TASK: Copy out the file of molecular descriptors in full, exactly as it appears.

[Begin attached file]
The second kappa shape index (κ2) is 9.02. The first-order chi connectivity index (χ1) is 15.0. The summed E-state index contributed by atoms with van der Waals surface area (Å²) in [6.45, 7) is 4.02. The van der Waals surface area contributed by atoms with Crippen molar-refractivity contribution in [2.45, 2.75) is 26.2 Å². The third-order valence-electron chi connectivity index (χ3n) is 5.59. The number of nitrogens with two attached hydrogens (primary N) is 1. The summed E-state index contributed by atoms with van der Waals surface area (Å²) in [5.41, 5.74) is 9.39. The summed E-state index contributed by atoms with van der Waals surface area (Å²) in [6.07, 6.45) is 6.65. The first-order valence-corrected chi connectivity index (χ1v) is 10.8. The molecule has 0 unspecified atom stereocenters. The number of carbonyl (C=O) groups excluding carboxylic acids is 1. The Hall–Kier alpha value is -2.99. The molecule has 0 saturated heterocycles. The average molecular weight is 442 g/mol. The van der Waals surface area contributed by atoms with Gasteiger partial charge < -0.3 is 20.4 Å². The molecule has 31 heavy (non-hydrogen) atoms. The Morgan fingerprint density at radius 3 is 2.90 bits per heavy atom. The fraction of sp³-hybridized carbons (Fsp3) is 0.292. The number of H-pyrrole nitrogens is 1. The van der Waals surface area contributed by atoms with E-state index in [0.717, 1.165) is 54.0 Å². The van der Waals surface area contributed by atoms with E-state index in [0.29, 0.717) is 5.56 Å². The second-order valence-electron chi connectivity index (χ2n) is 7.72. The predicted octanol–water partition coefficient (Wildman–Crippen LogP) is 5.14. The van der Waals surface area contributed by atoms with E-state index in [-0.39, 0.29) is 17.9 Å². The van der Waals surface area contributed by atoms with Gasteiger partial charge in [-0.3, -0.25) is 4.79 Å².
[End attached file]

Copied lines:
The second kappa shape index (κ2) is 9.02. The first-order chi connectivity index (χ1) is 15.0. The summed E-state index contributed by atoms with van der Waals surface area (Å²) in [6.45, 7) is 4.02. The van der Waals surface area contributed by atoms with Crippen molar-refractivity contribution in [2.45, 2.75) is 26.2 Å². The third-order valence-electron chi connectivity index (χ3n) is 5.59. The number of nitrogens with two attached hydrogens (primary N) is 1. The summed E-state index contributed by atoms with van der Waals surface area (Å²) in [5.41, 5.74) is 9.39. The summed E-state index contributed by atoms with van der Waals surface area (Å²) in [6.07, 6.45) is 6.65. The first-order valence-corrected chi connectivity index (χ1v) is 10.8. The molecule has 0 unspecified atom stereocenters. The number of carbonyl (C=O) groups excluding carboxylic acids is 1. The Hall–Kier alpha value is -2.99. The molecule has 0 saturated heterocycles. The average molecular weight is 442 g/mol. The van der Waals surface area contributed by atoms with Gasteiger partial charge < -0.3 is 20.4 Å². The molecule has 31 heavy (non-hydrogen) atoms. The Morgan fingerprint density at radius 3 is 2.90 bits per heavy atom. The fraction of sp³-hybridized carbons (Fsp3) is 0.292. The number of H-pyrrole nitrogens is 1. The van der Waals surface area contributed by atoms with E-state index in [0.717, 1.165) is 54.0 Å². The van der Waals surface area contributed by atoms with E-state index in [0.29, 0.717) is 5.56 Å². The second-order valence-electron chi connectivity index (χ2n) is 7.72. The predicted octanol–water partition coefficient (Wildman–Crippen LogP) is 5.14. The van der Waals surface area contributed by atoms with E-state index in [-0.39, 0.29) is 17.9 Å². The van der Waals surface area contributed by atoms with Gasteiger partial charge in [-0.3, -0.25) is 4.79 Å².